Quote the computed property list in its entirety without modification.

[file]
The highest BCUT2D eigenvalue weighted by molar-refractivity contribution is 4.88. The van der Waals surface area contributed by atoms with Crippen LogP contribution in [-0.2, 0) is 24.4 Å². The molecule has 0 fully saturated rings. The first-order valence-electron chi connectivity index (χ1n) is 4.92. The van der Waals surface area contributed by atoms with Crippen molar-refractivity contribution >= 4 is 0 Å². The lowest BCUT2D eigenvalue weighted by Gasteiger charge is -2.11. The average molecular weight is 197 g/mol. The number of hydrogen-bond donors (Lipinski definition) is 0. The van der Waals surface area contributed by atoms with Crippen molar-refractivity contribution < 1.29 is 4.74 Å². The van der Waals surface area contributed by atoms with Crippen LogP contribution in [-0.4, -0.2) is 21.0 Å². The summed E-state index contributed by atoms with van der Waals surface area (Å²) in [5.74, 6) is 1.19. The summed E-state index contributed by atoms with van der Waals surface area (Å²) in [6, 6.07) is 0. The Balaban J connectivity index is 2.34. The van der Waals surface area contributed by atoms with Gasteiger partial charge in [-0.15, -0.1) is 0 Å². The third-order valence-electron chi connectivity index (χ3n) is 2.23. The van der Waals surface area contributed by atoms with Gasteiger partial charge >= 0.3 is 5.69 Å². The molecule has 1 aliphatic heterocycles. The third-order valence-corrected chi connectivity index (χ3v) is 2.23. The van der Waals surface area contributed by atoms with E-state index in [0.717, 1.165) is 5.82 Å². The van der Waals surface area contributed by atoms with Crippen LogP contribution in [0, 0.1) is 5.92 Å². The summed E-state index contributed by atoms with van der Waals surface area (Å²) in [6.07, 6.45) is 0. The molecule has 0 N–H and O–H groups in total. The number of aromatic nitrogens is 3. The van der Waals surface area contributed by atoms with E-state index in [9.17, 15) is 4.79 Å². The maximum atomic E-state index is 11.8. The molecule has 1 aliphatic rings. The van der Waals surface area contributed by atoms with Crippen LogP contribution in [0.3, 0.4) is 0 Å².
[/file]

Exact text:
The highest BCUT2D eigenvalue weighted by molar-refractivity contribution is 4.88. The van der Waals surface area contributed by atoms with Crippen LogP contribution in [-0.2, 0) is 24.4 Å². The molecule has 0 fully saturated rings. The first-order valence-electron chi connectivity index (χ1n) is 4.92. The van der Waals surface area contributed by atoms with Crippen molar-refractivity contribution >= 4 is 0 Å². The lowest BCUT2D eigenvalue weighted by Gasteiger charge is -2.11. The average molecular weight is 197 g/mol. The number of hydrogen-bond donors (Lipinski definition) is 0. The van der Waals surface area contributed by atoms with Crippen molar-refractivity contribution < 1.29 is 4.74 Å². The van der Waals surface area contributed by atoms with Crippen LogP contribution in [-0.4, -0.2) is 21.0 Å². The summed E-state index contributed by atoms with van der Waals surface area (Å²) in [5.74, 6) is 1.19. The summed E-state index contributed by atoms with van der Waals surface area (Å²) in [6, 6.07) is 0. The Balaban J connectivity index is 2.34. The van der Waals surface area contributed by atoms with Gasteiger partial charge in [-0.15, -0.1) is 0 Å². The third-order valence-electron chi connectivity index (χ3n) is 2.23. The van der Waals surface area contributed by atoms with Gasteiger partial charge >= 0.3 is 5.69 Å². The molecule has 1 aliphatic heterocycles. The third-order valence-corrected chi connectivity index (χ3v) is 2.23. The van der Waals surface area contributed by atoms with E-state index in [0.717, 1.165) is 5.82 Å². The van der Waals surface area contributed by atoms with Crippen LogP contribution in [0, 0.1) is 5.92 Å². The summed E-state index contributed by atoms with van der Waals surface area (Å²) in [6.07, 6.45) is 0. The molecule has 0 N–H and O–H groups in total. The number of aromatic nitrogens is 3. The van der Waals surface area contributed by atoms with E-state index in [9.17, 15) is 4.79 Å². The maximum atomic E-state index is 11.8. The molecule has 1 aliphatic rings. The van der Waals surface area contributed by atoms with Crippen LogP contribution in [0.3, 0.4) is 0 Å².